Carlos Montero begins his chemistry class with a question like, “What do you think is going to happen if you put a piece of iron metal in a solution of copper chloride?” His high school students ponder the answer. Some try out a hypothesis. Others stay quiet. Montero and his students then test the situation. He asks students to explain the results of the test. They get into groups, sometimes drawing out answers on their portable white boards. A discussion ensues.
As an AP chemistry teacher and chair of the science department for grades 6-12 at the University School, a K-12 college preparatory school at Nova Southeastern University in South Florida, Montero’s aim is to inspire students to be active, engaged learners. And it is exactly his effective method of teaching—called Modeling Instruction for Science Education—that made him one of 108 teachers across the nation to win the prestigious $10,000 Presidential Award for Excellence in Mathematics and Science Teaching this past summer.
“I was excited to receive the award, although it was a long-time coming,” said Montero, who had been told that he was a finalist for the award back in 2013. “I was in Prague when I got the email. I started celebrating at that time.”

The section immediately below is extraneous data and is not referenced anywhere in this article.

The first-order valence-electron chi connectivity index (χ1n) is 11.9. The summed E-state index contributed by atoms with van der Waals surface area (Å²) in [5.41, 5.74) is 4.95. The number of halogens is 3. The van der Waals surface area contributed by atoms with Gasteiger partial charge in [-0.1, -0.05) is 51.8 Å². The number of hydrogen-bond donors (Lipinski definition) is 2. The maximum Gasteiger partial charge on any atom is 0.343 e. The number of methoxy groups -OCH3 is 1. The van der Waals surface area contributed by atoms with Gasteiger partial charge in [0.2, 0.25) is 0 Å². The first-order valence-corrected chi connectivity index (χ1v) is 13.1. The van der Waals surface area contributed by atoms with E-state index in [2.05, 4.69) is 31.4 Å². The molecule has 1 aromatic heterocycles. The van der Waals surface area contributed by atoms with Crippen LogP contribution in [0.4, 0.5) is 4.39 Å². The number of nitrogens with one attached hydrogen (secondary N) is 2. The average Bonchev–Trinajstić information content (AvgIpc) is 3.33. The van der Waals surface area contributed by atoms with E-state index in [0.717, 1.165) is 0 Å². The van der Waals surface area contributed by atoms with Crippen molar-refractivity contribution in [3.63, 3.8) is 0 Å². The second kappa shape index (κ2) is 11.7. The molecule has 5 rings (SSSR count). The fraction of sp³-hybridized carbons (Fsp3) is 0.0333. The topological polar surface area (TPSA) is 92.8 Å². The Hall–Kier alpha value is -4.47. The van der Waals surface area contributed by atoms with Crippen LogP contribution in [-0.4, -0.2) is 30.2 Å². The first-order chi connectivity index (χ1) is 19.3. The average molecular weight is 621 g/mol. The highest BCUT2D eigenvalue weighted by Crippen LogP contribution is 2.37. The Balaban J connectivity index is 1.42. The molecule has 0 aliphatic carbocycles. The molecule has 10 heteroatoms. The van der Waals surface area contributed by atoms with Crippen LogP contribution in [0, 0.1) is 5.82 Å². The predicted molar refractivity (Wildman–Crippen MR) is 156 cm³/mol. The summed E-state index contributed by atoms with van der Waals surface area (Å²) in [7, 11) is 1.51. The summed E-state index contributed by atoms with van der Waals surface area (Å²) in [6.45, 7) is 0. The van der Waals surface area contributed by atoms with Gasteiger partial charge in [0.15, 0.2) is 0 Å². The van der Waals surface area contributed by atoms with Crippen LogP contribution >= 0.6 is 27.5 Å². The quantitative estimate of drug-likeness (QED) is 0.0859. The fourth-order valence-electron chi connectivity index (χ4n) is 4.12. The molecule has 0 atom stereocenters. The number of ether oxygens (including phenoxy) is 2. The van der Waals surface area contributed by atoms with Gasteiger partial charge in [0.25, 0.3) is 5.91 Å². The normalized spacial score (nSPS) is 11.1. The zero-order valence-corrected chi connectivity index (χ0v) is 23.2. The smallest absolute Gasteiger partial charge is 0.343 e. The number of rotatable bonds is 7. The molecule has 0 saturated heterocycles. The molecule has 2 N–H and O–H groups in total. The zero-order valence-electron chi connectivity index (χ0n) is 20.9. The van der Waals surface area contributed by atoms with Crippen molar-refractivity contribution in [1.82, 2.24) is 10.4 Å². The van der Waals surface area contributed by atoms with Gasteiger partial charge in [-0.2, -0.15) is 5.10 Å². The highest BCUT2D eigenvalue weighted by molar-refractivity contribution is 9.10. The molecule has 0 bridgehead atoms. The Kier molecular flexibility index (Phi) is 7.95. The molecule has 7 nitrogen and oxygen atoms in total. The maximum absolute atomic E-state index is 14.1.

Last summer, Montero met with President Barack Obama who gave him and 107 other teachers their awards in Washington, D.C. While it was an honor to meet the president, Montero’s most memorable moments were with other prize recipients, sharing their classroom success stories with each other. “We were such geeks. It was exciting.”
A Passionate Teacher
Montero is the kind of teacher whose passion and dedication to teaching science is contagious. He is quick to credit his success to his high school science teacher (in his home country of Venezuela) whom he described as funny, knowledgeable and hard-working—a description that seems to fit Montero in the classroom as well. His interest and ability in science qualified him for the national Chemistry Olympiad in his home country, and he was invited to attend the worldwide event in Norway. He would have attended, if he had not come to the U.S., his birthplace (his father was getting a master’s degree at Texas A&M when Montero was born here), to pursue a fully-paid bachelor’s degree in chemical engineering at Penn State, followed by graduate school at the University of Miami.